For 17 hours on July 25, TESS captured footage of comet C/2018 N1 transiting past the southern constellation Piscis Austrinus. The comet, which is 29 million miles (46 million kilometers) from Earth, drifts from right to left across a backdrop of stars. Its tail, gasses blown from the comet's surface by solar wind, shifts as the comet moves, turning slightly as it follows the hidden radioactive breeze.
The clip also represent's an early look at NASA's processing of images from the new satellite. The stars in the clip appear white and black against a gray field, and seem to jiggle. That strange appearance, NASA said, is the result of processing designed to highlight changes in starlight, which scientists can use to hunt for telltale signs of exoplanets. This video comes from a small segment of what TESS can see as it scans the whole sky, the agency said.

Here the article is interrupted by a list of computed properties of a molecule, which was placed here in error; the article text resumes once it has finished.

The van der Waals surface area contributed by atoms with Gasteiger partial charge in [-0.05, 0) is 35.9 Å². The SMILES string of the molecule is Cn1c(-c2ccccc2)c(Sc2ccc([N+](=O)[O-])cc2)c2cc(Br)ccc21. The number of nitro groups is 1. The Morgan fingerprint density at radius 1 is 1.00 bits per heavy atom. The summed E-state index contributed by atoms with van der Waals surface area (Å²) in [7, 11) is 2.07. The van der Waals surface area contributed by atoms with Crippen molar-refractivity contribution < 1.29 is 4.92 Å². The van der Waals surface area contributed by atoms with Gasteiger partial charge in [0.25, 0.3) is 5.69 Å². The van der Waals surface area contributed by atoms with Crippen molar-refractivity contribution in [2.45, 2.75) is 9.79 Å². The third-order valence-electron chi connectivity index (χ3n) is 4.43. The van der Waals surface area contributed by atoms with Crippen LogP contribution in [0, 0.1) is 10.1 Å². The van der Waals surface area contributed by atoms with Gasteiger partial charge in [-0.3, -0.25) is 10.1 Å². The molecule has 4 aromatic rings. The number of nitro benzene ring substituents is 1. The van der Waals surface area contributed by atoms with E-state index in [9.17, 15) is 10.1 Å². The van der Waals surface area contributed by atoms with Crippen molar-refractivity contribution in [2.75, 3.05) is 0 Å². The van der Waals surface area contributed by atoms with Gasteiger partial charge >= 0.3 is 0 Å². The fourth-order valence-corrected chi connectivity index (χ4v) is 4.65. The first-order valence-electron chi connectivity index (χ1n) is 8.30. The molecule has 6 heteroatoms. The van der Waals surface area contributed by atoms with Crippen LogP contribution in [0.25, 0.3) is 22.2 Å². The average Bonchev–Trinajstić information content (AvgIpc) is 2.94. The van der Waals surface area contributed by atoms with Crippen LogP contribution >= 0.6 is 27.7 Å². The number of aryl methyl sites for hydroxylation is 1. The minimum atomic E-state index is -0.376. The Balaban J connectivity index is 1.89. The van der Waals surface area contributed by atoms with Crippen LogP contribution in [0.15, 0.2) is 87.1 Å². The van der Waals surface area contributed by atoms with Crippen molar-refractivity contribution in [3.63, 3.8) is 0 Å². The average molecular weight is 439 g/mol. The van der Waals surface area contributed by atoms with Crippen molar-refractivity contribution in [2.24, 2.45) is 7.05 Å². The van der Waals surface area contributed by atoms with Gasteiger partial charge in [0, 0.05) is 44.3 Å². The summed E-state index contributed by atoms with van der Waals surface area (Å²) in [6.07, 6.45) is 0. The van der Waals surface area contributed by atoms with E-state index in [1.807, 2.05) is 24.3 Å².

TESS's video of the comet is fascinating, but as TESS dumps more stellar data down to Earth every 13.5 days (which is how often its orbit carries it closest to Earth) scientists will have the opportunity to learn about objects much farther away.
Originally published on Live Science.